How NYC's Paid Leave Expansion Helps Survivors Of Abuse

photographed by Tayler Smith.
New Jersey became the tenth U.S. state to guarantee workers paid sick leave after Governor Phil Murphy signed the bill into law yesterday. Employers will be required to give employees at least five days off if they or their family members get sick — or if they need to recover from domestic or sexual violence. The latter provision, often called "paid safe time," is especially unique, and will also be rolling out in New York City on May 5th.
Paid safe time is an extension of paid safe leave that can be used — in NYC's case — for victims of domestic violence, sexual assault, stalking, and trafficking. A City Hall press release clarified that the bill does not add to the total amount of leave workers can take — "instead it adds reasons for using the leave to allow a survivor [...] to plan their immediate next steps and focus on safety, without fearing a loss of income."

"No one should be forced to choose between earning a living, or safety for oneself and children"

Chrilane McCray
The mayor's office cited a study funded by the National Institute of Justice and the CDC which showed the impact of victimization on survivors' lives: women lost an average eight days of paid work as a result of being raped, seven days after a physical assault, and 10 days as a result of stalking.
"No one should be forced to choose between earning a living, or safety for oneself and children," wrote First Lady Chirlane McCray, a co-chair of the Commission on Gender Equality, in an emailed statement to Refinery29. "Any individual who experiences violence in the home or in a violent relationship needs the time and flexibility to consult police or prosecutors, seek medical attention or relocate to another neighborhood. Paid Safe Leave ensures that survivors in NYC have the opportunity to get the services and support they need without worrying about losing their job."
Ellen Bravo, co-director of Family Values @ Work expanded on the many reasons survivors may need time off in the aftermath of abuse, from going to doctors' appointments (both for physical and mental health reasons), to securing housing. The most dangerous time for victims of abuse is after they leave their abusers, so dedicating time to file reports and seek shelter is imperative, she explains. Many victims of intimate partner violence remain in abusive relationships because they lack financial independence, so ensuring that they don't lose their livelihoods when they stand up for themselves is important.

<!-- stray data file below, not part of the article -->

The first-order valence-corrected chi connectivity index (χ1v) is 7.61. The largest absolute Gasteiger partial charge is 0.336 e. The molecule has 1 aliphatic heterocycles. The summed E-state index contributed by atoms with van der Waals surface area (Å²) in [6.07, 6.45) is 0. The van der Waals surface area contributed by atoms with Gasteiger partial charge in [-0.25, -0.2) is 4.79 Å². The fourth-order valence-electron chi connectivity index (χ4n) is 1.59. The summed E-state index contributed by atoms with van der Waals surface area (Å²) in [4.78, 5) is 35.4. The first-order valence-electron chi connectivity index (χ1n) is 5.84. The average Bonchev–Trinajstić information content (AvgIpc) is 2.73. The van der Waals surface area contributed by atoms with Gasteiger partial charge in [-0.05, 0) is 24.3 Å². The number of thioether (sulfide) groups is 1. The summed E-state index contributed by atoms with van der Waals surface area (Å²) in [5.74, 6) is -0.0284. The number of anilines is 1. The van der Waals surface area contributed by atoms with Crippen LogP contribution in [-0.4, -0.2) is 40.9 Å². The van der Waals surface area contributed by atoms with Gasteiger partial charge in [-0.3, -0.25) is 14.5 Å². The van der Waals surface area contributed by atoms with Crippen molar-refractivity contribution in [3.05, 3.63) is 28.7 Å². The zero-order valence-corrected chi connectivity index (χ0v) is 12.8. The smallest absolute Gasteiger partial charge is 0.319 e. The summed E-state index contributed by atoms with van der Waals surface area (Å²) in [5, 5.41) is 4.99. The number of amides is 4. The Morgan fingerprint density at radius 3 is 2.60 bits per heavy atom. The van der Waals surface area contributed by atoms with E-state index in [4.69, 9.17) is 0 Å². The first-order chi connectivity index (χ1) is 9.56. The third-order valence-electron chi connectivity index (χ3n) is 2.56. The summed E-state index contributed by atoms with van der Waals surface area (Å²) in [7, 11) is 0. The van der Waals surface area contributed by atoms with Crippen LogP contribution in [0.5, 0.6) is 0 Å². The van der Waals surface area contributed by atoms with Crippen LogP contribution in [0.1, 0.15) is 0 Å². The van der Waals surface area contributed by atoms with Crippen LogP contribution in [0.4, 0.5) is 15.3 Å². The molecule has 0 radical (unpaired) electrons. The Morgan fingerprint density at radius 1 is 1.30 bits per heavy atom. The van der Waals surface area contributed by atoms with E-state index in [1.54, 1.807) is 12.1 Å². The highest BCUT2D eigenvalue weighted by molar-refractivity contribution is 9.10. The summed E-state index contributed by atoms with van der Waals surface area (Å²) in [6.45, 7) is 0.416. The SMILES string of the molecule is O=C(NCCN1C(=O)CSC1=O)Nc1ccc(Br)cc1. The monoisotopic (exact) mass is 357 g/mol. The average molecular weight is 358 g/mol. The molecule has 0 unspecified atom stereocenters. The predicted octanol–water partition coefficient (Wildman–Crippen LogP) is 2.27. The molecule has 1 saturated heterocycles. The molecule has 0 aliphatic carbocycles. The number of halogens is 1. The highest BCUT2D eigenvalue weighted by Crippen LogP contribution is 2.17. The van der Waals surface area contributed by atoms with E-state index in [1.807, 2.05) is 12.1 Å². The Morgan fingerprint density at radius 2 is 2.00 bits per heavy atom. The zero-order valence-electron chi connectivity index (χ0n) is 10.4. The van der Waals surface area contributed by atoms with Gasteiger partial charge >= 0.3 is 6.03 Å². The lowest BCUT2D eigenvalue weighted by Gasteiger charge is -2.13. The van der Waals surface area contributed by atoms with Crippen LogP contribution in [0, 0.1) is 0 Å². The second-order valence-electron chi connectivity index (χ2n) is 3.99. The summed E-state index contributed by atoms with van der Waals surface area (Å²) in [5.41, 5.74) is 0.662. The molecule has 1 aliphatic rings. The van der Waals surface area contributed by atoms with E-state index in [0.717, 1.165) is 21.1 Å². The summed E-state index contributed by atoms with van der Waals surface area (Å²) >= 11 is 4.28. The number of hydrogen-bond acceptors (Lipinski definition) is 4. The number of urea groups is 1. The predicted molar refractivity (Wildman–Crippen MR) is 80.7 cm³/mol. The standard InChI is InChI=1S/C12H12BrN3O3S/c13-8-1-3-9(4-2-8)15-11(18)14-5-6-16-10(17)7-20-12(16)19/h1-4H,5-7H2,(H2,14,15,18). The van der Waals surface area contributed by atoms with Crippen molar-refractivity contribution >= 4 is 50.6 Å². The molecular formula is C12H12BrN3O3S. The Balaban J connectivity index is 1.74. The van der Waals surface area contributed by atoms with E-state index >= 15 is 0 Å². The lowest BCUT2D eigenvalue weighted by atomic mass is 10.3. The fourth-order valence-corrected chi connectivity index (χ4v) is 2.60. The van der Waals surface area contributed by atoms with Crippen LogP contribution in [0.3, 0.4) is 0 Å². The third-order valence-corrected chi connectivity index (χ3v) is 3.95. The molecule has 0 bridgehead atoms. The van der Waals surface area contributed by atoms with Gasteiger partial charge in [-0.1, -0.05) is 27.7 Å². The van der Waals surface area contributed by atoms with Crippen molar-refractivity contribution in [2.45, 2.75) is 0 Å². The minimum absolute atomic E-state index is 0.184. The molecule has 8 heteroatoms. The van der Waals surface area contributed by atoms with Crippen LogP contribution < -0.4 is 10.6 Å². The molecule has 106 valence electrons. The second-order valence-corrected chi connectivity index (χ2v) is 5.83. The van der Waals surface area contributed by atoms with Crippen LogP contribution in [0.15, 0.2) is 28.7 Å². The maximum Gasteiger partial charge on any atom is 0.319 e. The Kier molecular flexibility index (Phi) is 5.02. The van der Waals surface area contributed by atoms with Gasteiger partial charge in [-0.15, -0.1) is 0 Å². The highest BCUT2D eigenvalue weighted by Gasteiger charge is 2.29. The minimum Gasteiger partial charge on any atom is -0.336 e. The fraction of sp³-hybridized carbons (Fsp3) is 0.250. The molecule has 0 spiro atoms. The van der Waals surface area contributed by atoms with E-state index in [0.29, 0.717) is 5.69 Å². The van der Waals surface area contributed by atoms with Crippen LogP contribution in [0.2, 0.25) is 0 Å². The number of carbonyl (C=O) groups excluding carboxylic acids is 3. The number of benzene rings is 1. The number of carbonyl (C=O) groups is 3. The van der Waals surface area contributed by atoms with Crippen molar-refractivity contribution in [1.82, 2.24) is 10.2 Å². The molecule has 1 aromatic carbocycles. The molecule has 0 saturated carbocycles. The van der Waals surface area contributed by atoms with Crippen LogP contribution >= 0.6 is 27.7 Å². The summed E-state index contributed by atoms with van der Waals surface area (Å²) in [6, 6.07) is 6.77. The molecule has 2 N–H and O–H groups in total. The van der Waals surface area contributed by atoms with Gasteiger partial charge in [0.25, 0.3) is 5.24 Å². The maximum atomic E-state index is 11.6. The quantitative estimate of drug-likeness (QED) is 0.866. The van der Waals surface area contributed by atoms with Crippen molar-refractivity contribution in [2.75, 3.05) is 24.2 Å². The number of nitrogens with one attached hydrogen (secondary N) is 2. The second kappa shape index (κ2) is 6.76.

Bravo and Preston Van Vliet, the National Campaign Organizer of the LGBQ Work-Family Project, say more than 20 jurisdictions have implemented paid sick and safe days but workers should know that not all the laws function the same way. For example, in Los Angeles and San Francisco, sick time can be used for specific "safe time" purposes only when the worker is the victim; in Washington state, workers can use this time for a child, spouse, parent, parent-in-law, grandparent, and romantic partner.
"Several of the California municipals' paid sick day laws do not have their own safe time policy, but must abide by the safe time that is in the state law," Van Vliet explains. "Additionally, not all safe time policies are the same, particularly for who you can use your safe time to take care of. So, while there are technically 23 [paid sick and safe day jurisdictions], eight of those only let you use safe time if the worker is the survivor or to take care of a smaller set of family members than you're [typically] allowed to use your sick day for."
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